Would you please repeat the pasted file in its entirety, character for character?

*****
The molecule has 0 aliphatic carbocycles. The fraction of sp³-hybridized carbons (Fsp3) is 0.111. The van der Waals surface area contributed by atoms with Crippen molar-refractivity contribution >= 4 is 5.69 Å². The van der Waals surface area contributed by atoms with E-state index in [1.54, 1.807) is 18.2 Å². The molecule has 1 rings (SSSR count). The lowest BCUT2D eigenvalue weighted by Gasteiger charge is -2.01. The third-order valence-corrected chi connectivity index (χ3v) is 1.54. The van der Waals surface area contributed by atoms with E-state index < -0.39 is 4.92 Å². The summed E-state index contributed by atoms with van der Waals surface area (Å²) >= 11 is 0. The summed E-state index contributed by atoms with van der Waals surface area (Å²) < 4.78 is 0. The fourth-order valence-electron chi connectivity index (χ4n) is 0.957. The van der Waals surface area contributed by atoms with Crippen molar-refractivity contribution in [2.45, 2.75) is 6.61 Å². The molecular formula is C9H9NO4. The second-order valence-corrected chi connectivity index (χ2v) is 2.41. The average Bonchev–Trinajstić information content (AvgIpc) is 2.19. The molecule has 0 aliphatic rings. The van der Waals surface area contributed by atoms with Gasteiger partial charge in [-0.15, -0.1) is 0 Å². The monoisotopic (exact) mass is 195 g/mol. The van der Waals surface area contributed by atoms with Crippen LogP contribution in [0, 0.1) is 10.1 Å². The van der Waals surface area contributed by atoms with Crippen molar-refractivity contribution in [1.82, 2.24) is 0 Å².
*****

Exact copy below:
The molecule has 0 aliphatic carbocycles. The fraction of sp³-hybridized carbons (Fsp3) is 0.111. The van der Waals surface area contributed by atoms with Crippen molar-refractivity contribution >= 4 is 5.69 Å². The van der Waals surface area contributed by atoms with E-state index in [1.54, 1.807) is 18.2 Å². The molecule has 1 rings (SSSR count). The lowest BCUT2D eigenvalue weighted by Gasteiger charge is -2.01. The third-order valence-corrected chi connectivity index (χ3v) is 1.54. The van der Waals surface area contributed by atoms with E-state index < -0.39 is 4.92 Å². The summed E-state index contributed by atoms with van der Waals surface area (Å²) >= 11 is 0. The summed E-state index contributed by atoms with van der Waals surface area (Å²) < 4.78 is 0. The fourth-order valence-electron chi connectivity index (χ4n) is 0.957. The van der Waals surface area contributed by atoms with Crippen molar-refractivity contribution in [2.45, 2.75) is 6.61 Å². The molecular formula is C9H9NO4. The second-order valence-corrected chi connectivity index (χ2v) is 2.41. The average Bonchev–Trinajstić information content (AvgIpc) is 2.19. The molecule has 0 aliphatic rings. The van der Waals surface area contributed by atoms with Gasteiger partial charge in [-0.15, -0.1) is 0 Å². The monoisotopic (exact) mass is 195 g/mol. The van der Waals surface area contributed by atoms with Crippen LogP contribution in [0, 0.1) is 10.1 Å². The van der Waals surface area contributed by atoms with Crippen molar-refractivity contribution in [1.82, 2.24) is 0 Å².